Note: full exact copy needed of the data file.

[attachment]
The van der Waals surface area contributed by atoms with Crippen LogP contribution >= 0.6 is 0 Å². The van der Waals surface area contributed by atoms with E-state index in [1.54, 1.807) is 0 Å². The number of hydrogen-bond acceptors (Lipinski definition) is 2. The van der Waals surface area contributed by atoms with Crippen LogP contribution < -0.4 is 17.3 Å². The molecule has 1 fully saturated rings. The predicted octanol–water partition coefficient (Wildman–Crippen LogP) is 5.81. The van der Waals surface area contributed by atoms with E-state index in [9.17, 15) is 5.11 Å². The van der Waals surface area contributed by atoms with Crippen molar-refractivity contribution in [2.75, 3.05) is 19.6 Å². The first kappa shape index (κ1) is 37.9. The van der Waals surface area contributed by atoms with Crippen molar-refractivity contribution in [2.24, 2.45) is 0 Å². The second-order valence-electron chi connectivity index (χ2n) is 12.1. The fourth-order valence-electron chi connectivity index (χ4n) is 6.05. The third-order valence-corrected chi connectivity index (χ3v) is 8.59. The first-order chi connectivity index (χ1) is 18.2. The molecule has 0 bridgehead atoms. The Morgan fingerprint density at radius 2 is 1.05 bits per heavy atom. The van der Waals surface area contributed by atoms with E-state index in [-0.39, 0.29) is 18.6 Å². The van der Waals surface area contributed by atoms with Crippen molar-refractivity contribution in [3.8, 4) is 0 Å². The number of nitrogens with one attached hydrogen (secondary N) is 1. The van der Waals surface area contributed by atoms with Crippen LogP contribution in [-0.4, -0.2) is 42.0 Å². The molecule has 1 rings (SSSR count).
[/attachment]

The van der Waals surface area contributed by atoms with Crippen LogP contribution >= 0.6 is 0 Å². The van der Waals surface area contributed by atoms with E-state index in [1.54, 1.807) is 0 Å². The number of hydrogen-bond acceptors (Lipinski definition) is 2. The van der Waals surface area contributed by atoms with Crippen LogP contribution < -0.4 is 17.3 Å². The molecule has 1 fully saturated rings. The predicted octanol–water partition coefficient (Wildman–Crippen LogP) is 5.81. The van der Waals surface area contributed by atoms with E-state index in [9.17, 15) is 5.11 Å². The van der Waals surface area contributed by atoms with Crippen molar-refractivity contribution in [2.75, 3.05) is 19.6 Å². The first kappa shape index (κ1) is 37.9. The van der Waals surface area contributed by atoms with Crippen molar-refractivity contribution in [2.24, 2.45) is 0 Å². The second-order valence-electron chi connectivity index (χ2n) is 12.1. The fourth-order valence-electron chi connectivity index (χ4n) is 6.05. The third-order valence-corrected chi connectivity index (χ3v) is 8.59. The first-order chi connectivity index (χ1) is 18.2. The molecule has 0 bridgehead atoms. The Morgan fingerprint density at radius 2 is 1.05 bits per heavy atom. The van der Waals surface area contributed by atoms with E-state index in [-0.39, 0.29) is 18.6 Å². The van der Waals surface area contributed by atoms with Crippen molar-refractivity contribution in [3.8, 4) is 0 Å². The number of nitrogens with one attached hydrogen (secondary N) is 1. The van der Waals surface area contributed by atoms with Crippen LogP contribution in [-0.4, -0.2) is 42.0 Å². The molecule has 1 rings (SSSR count).